Speaker’s Bio:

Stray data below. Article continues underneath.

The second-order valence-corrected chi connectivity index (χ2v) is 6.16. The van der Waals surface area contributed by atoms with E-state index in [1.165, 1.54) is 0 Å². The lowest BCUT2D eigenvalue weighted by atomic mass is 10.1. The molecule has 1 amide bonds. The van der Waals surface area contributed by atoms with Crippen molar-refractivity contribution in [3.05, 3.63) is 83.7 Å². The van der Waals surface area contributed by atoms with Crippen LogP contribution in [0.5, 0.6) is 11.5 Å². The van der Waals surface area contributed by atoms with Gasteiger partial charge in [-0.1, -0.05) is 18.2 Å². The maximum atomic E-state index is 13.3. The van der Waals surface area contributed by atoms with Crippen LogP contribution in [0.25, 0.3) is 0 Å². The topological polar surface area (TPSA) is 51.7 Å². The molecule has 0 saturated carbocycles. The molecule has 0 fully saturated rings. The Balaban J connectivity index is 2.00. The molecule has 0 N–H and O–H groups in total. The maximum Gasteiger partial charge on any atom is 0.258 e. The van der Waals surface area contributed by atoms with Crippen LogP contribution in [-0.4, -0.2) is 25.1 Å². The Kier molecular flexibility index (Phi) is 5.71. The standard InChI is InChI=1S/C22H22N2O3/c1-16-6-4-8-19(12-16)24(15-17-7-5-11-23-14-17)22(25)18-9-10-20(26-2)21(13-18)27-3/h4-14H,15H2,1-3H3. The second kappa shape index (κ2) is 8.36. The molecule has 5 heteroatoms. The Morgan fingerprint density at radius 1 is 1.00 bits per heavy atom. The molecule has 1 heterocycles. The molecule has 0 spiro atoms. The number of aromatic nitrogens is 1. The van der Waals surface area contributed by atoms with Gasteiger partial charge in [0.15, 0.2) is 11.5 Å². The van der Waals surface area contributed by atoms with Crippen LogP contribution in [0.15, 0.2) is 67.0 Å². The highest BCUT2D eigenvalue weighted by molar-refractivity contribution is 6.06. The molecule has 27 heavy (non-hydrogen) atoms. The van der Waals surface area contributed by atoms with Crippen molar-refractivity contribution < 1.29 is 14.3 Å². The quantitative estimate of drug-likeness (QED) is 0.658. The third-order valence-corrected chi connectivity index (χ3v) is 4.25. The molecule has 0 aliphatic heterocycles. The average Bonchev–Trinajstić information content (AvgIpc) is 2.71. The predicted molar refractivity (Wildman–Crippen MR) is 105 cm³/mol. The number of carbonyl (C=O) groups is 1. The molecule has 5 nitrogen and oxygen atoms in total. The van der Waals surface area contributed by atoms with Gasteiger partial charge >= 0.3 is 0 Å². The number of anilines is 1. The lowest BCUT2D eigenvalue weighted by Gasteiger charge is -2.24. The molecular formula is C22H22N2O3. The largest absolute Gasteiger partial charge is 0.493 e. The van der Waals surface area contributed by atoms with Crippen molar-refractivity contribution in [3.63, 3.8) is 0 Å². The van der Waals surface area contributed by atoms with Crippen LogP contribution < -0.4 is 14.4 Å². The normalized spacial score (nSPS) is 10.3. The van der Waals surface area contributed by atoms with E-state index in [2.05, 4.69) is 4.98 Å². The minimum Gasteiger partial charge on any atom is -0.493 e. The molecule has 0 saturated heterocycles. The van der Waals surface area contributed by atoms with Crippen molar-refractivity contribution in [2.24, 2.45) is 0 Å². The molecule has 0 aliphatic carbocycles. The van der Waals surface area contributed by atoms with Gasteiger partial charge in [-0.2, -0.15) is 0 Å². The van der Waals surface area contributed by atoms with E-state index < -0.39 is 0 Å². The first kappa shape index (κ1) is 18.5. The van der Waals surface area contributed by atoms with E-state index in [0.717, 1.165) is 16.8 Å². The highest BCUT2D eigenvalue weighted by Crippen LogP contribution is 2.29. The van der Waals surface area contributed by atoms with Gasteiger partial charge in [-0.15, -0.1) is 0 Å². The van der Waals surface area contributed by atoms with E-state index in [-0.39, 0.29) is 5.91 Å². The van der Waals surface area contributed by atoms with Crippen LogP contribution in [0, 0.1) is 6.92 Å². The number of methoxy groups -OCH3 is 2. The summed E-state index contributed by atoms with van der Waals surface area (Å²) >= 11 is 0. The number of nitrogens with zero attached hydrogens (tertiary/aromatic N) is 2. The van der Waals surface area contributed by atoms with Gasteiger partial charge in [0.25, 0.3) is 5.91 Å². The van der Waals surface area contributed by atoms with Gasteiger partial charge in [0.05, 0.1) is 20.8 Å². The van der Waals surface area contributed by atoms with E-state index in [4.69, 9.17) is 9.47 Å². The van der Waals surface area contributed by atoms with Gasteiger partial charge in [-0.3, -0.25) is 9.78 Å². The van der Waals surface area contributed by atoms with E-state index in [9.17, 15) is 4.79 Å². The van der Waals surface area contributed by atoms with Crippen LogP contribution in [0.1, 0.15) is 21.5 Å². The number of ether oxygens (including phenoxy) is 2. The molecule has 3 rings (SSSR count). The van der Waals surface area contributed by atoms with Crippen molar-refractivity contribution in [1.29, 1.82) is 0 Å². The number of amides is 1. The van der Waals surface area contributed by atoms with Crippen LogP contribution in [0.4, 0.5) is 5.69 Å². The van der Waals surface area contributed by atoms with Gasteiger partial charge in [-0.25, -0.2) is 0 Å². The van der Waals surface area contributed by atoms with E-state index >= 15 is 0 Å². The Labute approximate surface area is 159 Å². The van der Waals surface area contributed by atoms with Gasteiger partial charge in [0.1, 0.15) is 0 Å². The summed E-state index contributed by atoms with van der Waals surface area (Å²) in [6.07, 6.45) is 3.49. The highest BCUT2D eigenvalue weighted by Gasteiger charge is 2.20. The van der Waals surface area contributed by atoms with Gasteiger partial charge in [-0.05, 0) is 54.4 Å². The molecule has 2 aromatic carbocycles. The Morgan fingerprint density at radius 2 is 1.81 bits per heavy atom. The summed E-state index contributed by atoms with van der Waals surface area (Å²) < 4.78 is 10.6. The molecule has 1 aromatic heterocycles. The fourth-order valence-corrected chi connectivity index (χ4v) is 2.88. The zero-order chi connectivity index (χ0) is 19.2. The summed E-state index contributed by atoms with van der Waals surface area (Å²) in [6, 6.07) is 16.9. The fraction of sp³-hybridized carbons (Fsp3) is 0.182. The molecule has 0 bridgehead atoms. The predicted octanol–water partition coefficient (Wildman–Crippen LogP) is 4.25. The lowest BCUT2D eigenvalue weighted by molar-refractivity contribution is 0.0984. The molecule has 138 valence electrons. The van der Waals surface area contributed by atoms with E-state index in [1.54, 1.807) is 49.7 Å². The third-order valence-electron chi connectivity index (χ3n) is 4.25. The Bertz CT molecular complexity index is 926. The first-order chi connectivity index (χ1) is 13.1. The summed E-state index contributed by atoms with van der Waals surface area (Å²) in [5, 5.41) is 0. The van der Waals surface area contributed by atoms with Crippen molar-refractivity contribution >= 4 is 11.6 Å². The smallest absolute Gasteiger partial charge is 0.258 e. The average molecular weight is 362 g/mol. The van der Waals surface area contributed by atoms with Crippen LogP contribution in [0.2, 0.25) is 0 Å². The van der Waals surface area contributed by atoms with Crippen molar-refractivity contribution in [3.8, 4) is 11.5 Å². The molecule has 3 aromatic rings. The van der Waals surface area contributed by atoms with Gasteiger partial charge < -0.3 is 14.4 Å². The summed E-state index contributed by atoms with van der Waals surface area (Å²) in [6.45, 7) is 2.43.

Ronald G. Polcawich is a Program Manager at DARPA in the Microsystems Technology Office and currently on detail to DARPA from the Micro & Nano Materials & Devices Branch of US Army Research Laboratory (ARL), Adelphi, MD. He received a B.S. in Materials Science and Engineering from Carnegie Mellon University (1997), and M.S. degree in Materials from Penn State University (1999), and a Ph.D. in Materials Science and Engineering from Penn State University (2007). While at DARPA, Dr. Polcawich will lead research projects in advanced materials processing combined with micromechanics for small scale robotics and developing new materials processes, device designs, and integration approaches required to push inertial and aiding sensor performance for enabling trusted, heterogeneous position, navigation, and timing (PNT) systems. He is currently leading the Precise on Precise Robust Inertial Guidance for Munitions (PRIGM) program, the SHort-Range Independent Microrobotic Platforms (SHRIMP) program, and A MEchanically Based Antenna (AMEBA) program. In addition, he is actively mentoring 5 Young Faculty Award recipients in the area of nonlinear mechanics for inertial sensors, self-contained actuation materials, and functional materials via additive manufacturing.